1. A well-designed profit sharing plan can help organizations attract and retain top talent—which is especially critical in today's competitive market.
  2. Employees benefit from the investments within a profit sharing plan, allowing them to store up a nest egg. The employer contributions and pre-tax earnings grow on a pre-tax basis and are only taxed upon distribution.
  3. A profit sharing plan helps make employees at every level feel like owners, which improves performance within the organization. By inviting employees to share in the company’s success, the profit sharing plan may give organizations the buy-in to fuel company growth.
  4. Employees can take their vested money when they leave, easing administrative responsibilities for the employer while allowing employees to have more control over their retirement earnings.

Cons of a Profit Sharing Plan

When considering a profit sharing plan, both employers and employees must consider any potential drawbacks. For employees, a discretionary profit sharing contribution formula implies that they may not receive a profit sharing contribution during specific years.

  1. Choosing the wrong profit sharing plan can lead to frustration among employees. For example, with the flat dollar amount method, one employee may believe that they deserve a higher profit sharing contribution based on their hard work than an employee who perhaps didn't put in as much effort.
  2. Numerous limitations on profit sharing plans exist. Although a profit sharing plan boasts flexibility for employers, their total contribution amount is capped, meaning an employer’s potential tax deduction is also capped. The Internal Revenue Service typically increases these limits annually, based on the cost of living. However, an employer must consider these limitations for cash flow, accounting, and tax purposes.
  3. Employers must consider the administrative costs of managing and overseeing a profit sharing plan. Although not as complicated as a traditional pension plan, profit sharing plans are often more expensive than simpler arrangements, such as a simplified employee pension (SEP) plan or a savings incentive match plan for employers (SIMPLE) IRA plan.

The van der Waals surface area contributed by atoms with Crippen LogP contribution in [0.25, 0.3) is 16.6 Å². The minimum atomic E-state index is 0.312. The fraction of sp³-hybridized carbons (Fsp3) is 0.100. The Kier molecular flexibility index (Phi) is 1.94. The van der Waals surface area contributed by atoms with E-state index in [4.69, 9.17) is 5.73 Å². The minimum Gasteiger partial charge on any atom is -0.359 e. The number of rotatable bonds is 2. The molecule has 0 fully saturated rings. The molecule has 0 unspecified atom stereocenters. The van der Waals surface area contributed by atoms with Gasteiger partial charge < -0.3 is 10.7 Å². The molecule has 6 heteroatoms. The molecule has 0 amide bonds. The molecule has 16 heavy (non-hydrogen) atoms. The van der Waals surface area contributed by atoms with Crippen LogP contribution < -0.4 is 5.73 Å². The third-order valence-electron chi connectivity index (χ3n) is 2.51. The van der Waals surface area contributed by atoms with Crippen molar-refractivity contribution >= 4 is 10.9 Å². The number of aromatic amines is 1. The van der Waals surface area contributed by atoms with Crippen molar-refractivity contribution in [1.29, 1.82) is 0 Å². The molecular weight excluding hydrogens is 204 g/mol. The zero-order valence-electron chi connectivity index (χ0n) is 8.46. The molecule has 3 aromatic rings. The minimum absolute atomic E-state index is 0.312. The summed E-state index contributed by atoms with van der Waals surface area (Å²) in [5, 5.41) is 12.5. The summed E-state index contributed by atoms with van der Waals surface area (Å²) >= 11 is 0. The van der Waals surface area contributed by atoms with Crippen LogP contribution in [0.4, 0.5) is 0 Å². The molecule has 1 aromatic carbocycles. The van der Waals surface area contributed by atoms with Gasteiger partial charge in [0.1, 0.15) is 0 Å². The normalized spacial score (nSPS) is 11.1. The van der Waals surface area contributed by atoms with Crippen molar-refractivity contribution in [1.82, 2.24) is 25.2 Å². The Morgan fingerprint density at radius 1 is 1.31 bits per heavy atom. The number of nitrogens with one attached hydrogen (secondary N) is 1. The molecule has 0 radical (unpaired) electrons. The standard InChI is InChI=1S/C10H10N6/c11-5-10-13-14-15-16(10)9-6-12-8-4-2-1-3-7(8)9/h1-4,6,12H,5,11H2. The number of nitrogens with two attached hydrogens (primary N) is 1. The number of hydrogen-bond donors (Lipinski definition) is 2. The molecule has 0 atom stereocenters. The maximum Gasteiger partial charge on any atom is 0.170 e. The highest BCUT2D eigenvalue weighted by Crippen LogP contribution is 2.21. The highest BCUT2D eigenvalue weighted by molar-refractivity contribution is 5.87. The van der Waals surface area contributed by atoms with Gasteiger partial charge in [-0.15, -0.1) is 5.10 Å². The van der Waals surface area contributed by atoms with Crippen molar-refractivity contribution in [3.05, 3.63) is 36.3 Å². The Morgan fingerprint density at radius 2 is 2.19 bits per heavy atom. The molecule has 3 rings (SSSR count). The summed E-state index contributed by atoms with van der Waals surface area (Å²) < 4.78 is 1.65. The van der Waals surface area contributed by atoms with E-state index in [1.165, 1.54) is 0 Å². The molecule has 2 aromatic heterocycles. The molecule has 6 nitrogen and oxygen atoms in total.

4. If employers offer a new comparability profit sharing plan, they need to undergo annual testing to confirm that the plan does not discriminate in favor of their highly compensated employees. Of course, this can add expense and red-tape to the administration of the plan. Properly budgeting for a profit sharing plan can reduce any surprise billing, keeping costs at bay.

Is a Profit Sharing Plan Right for Your Business?

A profit sharing plan is a powerful tool for employers to attract and retain talent while giving their employees a sense of ownership and financial confidence—all while benefiting themselves financially with significant potential tax deductions.

When offering a profit sharing plan, employers should understand their objectives, know the retirement trends within their industry, and invest in employee communication and education, showing their employees the benefits of their profit sharing or 401(k) plan.

However, a more traditional 401(k) or 403(b) plan may be better for your business. Vestwell is a digital retirement plan platform that makes it easier for you to offer and administer a company-sponsored 401(k) or 403(b) plan. By combining technology with best-in-class retirement plans, Vestwell has created programs that are more accessible, more efficient, and less expensive.

Learn more about the best plan retirement program for your business here.